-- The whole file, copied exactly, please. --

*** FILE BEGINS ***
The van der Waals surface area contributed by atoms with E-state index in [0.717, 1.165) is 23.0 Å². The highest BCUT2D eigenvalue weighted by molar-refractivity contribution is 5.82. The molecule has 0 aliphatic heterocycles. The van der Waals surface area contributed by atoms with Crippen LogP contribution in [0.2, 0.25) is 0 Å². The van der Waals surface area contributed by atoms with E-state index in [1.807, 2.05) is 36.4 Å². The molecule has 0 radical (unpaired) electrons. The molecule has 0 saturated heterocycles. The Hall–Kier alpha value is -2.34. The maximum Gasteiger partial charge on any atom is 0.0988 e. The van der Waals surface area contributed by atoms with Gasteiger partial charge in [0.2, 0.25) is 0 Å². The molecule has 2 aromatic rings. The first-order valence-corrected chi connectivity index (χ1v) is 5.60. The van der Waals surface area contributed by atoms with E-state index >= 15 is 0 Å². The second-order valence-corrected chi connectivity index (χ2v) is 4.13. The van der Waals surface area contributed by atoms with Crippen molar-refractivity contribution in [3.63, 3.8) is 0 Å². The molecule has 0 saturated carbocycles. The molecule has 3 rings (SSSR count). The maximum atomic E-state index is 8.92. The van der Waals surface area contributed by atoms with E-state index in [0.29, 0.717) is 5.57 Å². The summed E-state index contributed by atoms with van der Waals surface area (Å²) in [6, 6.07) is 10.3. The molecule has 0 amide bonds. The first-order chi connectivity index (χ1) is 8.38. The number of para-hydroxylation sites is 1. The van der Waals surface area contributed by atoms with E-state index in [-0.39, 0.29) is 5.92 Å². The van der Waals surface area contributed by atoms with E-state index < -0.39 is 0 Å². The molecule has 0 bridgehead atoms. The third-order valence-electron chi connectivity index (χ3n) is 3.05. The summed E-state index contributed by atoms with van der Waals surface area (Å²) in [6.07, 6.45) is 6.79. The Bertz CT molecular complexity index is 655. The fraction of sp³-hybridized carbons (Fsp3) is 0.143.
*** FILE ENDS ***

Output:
The van der Waals surface area contributed by atoms with E-state index in [0.717, 1.165) is 23.0 Å². The highest BCUT2D eigenvalue weighted by molar-refractivity contribution is 5.82. The molecule has 0 aliphatic heterocycles. The van der Waals surface area contributed by atoms with Crippen LogP contribution in [0.2, 0.25) is 0 Å². The van der Waals surface area contributed by atoms with E-state index in [1.807, 2.05) is 36.4 Å². The molecule has 0 radical (unpaired) electrons. The molecule has 0 saturated heterocycles. The Hall–Kier alpha value is -2.34. The maximum Gasteiger partial charge on any atom is 0.0988 e. The van der Waals surface area contributed by atoms with Gasteiger partial charge in [0.2, 0.25) is 0 Å². The molecule has 2 aromatic rings. The first-order valence-corrected chi connectivity index (χ1v) is 5.60. The van der Waals surface area contributed by atoms with E-state index >= 15 is 0 Å². The second-order valence-corrected chi connectivity index (χ2v) is 4.13. The van der Waals surface area contributed by atoms with Crippen molar-refractivity contribution in [3.63, 3.8) is 0 Å². The molecule has 0 saturated carbocycles. The molecule has 3 rings (SSSR count). The maximum atomic E-state index is 8.92. The van der Waals surface area contributed by atoms with E-state index in [0.29, 0.717) is 5.57 Å². The summed E-state index contributed by atoms with van der Waals surface area (Å²) in [6, 6.07) is 10.3. The molecule has 0 amide bonds. The first-order chi connectivity index (χ1) is 8.38. The number of para-hydroxylation sites is 1. The van der Waals surface area contributed by atoms with E-state index in [-0.39, 0.29) is 5.92 Å². The van der Waals surface area contributed by atoms with E-state index < -0.39 is 0 Å². The molecule has 0 bridgehead atoms. The third-order valence-electron chi connectivity index (χ3n) is 3.05. The summed E-state index contributed by atoms with van der Waals surface area (Å²) in [6.07, 6.45) is 6.79. The Bertz CT molecular complexity index is 655. The fraction of sp³-hybridized carbons (Fsp3) is 0.143.